In some recent papers Beinat and Crosilla (2003a, 2003b) have illustrated a new direct procedure, based on Procrustes analysis techniques, for the least squares adjustment of digital cadastral map features. The method has been successfully applied to simultaneously fit a series of fiducial point networks (polygons), each one connecting at least three points measured in the field by professional surveyors, strictly preserving their geometrical shape and linking the whole polygon set to a limited number of fixed points. The proposed procedure considers the various partially or totally overlapping measured polygons as unitary component parts of the general network of fiducial cadastral points to be adjusted. Direct and independent similarity transformation models are applied to each polygon – i.e., the so called Procrustes adjustment model – so to minimise a measure of discrepancy among the various polygons. As well as for the fiducial point network, the same technique can also correctly perform the conformal mosaicking of the new surveyed cadastral parcels with those ones obtained by digitisation of the original map, satisfying further possible geometrical constraints of the map entities like alignments, orthogonality and so on. To achieve the conformal parcel mosaicking in the absence of any topological or structural information, a specific procedure is needed to automatically identify the point-to-point correspondences between the various geometric entities to be connected. Several methods to detect possible correspondences between two sets of equal number of unlabeled points have been developed and investigated. Among these, we report the Umeyama's method (1988) developed to compute the permutation that maximises the agreement between two weighted graphs by way of a singular value decomposition of the relative adjacency matrix product. Another original direct solution, based on pure geometric rules, has been implemented and successively described. For the more general problem of detecting a geometric entity entirely contained within a more complex configuration, e.g. a measured parcel belonging to a cadastral map, a "kernel growing" geometric approach has been developed. The method explained in the paper is based on the analysis and segmentation of the adjacency matrices relative to the specific parcel and to the entire map vertex coordinates, and on the computation and validation of transformation parameters performed by Procrustes analysis techniques. In addition to the cadastral cartographic purposes, the procedure seems suitable for a wider range of possible applications, spacing from the Geographic Information Systems to the industrial and civil engineering design.

An Automatic Analytical Procedure for Searching Corresponding Feature Points in a Cadastral Map - TS28.5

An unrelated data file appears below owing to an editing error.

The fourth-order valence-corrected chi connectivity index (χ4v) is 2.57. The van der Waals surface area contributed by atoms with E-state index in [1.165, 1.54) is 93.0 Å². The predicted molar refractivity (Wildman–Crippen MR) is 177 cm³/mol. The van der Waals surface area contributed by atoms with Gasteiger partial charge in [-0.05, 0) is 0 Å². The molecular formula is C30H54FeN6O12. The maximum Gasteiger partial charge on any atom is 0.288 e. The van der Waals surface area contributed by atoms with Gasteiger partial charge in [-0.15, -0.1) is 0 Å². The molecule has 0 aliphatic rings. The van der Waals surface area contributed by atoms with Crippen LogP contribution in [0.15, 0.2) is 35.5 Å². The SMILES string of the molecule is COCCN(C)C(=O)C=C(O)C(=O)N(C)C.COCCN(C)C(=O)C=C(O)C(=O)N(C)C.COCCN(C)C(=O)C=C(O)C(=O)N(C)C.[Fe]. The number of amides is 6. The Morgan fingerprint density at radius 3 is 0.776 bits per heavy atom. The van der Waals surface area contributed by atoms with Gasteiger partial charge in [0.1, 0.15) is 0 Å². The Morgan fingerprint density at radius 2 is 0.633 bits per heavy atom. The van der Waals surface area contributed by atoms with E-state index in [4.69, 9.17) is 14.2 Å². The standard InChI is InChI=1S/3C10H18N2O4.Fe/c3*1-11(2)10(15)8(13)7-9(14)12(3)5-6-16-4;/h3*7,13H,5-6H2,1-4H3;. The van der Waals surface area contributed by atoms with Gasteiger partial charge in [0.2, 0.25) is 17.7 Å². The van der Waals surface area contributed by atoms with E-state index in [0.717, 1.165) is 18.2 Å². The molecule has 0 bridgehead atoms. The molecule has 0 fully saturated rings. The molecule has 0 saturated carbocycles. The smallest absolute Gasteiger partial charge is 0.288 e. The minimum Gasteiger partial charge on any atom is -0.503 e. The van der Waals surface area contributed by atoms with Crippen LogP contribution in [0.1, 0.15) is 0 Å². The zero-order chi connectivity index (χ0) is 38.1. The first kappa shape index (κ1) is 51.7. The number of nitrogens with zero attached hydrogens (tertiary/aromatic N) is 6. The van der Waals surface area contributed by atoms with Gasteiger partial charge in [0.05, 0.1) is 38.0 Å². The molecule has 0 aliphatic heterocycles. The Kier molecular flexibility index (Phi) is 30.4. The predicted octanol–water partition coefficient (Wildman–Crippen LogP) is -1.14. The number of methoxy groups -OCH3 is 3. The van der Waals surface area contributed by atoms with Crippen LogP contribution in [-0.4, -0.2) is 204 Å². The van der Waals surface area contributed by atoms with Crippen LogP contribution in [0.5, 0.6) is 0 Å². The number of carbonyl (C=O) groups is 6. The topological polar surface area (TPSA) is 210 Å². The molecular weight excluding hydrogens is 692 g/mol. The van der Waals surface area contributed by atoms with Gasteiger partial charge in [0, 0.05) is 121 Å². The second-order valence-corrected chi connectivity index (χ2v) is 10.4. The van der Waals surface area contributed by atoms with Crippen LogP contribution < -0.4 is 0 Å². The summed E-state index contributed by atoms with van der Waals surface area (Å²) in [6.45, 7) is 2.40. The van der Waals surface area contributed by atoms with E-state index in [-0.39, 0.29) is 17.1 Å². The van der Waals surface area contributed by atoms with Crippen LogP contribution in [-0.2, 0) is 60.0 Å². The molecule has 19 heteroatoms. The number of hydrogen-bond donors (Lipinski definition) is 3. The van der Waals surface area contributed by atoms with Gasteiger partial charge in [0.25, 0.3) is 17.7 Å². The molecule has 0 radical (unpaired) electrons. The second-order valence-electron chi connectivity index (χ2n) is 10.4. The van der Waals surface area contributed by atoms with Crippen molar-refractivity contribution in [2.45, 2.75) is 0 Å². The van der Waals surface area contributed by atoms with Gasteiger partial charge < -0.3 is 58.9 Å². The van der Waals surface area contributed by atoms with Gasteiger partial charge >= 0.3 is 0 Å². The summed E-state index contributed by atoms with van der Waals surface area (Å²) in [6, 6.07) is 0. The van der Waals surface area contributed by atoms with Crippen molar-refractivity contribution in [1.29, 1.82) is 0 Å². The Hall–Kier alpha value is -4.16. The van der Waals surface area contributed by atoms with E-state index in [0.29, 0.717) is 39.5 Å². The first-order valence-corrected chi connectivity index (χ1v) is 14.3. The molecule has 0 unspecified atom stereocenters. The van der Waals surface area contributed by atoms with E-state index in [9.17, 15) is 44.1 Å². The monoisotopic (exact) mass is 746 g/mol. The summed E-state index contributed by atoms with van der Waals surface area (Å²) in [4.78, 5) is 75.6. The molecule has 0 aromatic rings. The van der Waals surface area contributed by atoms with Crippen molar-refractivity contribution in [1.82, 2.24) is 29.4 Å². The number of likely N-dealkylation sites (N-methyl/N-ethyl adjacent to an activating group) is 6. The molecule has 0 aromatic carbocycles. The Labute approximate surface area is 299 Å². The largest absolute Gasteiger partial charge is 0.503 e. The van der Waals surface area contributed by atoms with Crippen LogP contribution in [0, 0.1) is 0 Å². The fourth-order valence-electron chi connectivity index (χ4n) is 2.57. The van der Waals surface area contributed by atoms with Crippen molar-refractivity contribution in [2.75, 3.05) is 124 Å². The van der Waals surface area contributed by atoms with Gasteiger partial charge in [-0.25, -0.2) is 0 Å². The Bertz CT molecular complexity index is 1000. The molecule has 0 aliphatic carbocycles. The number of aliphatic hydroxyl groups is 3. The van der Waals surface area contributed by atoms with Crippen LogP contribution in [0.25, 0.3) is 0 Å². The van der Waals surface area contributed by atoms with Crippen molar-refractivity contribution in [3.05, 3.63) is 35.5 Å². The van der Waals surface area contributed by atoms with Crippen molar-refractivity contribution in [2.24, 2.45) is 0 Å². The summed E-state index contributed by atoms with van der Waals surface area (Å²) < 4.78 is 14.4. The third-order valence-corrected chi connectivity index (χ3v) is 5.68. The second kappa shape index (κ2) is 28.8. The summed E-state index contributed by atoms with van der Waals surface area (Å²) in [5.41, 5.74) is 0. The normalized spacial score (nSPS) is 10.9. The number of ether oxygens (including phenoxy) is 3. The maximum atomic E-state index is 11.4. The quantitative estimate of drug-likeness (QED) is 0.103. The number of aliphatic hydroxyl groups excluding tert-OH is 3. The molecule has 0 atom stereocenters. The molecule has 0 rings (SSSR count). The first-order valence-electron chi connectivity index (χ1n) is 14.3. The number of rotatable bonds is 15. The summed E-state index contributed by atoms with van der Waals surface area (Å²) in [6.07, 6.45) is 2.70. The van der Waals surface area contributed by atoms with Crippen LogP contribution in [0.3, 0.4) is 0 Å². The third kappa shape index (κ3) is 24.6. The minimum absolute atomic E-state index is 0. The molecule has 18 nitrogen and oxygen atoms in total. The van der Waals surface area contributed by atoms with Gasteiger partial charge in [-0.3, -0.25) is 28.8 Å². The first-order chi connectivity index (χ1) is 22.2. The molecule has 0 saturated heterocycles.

BEINAT, Alberto;CROSILLA, Fabio;
2004-01-01

Abstract

In some recent papers Beinat and Crosilla (2003a, 2003b) have illustrated a new direct procedure, based on Procrustes analysis techniques, for the least squares adjustment of digital cadastral map features. The method has been successfully applied to simultaneously fit a series of fiducial point networks (polygons), each one connecting at least three points measured in the field by professional surveyors, strictly preserving their geometrical shape and linking the whole polygon set to a limited number of fixed points. The proposed procedure considers the various partially or totally overlapping measured polygons as unitary component parts of the general network of fiducial cadastral points to be adjusted. Direct and independent similarity transformation models are applied to each polygon – i.e., the so called Procrustes adjustment model – so to minimise a measure of discrepancy among the various polygons. As well as for the fiducial point network, the same technique can also correctly perform the conformal mosaicking of the new surveyed cadastral parcels with those ones obtained by digitisation of the original map, satisfying further possible geometrical constraints of the map entities like alignments, orthogonality and so on. To achieve the conformal parcel mosaicking in the absence of any topological or structural information, a specific procedure is needed to automatically identify the point-to-point correspondences between the various geometric entities to be connected. Several methods to detect possible correspondences between two sets of equal number of unlabeled points have been developed and investigated. Among these, we report the Umeyama's method (1988) developed to compute the permutation that maximises the agreement between two weighted graphs by way of a singular value decomposition of the relative adjacency matrix product. Another original direct solution, based on pure geometric rules, has been implemented and successively described. For the more general problem of detecting a geometric entity entirely contained within a more complex configuration, e.g. a measured parcel belonging to a cadastral map, a "kernel growing" geometric approach has been developed. The method explained in the paper is based on the analysis and segmentation of the adjacency matrices relative to the specific parcel and to the entire map vertex coordinates, and on the computation and validation of transformation parameters performed by Procrustes analysis techniques. In addition to the cadastral cartographic purposes, the procedure seems suitable for a wider range of possible applications, spacing from the Geographic Information Systems to the industrial and civil engineering design.
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Utilizza questo identificativo per citare o creare un link a questo documento: https://hdl.handle.net/11390/882313
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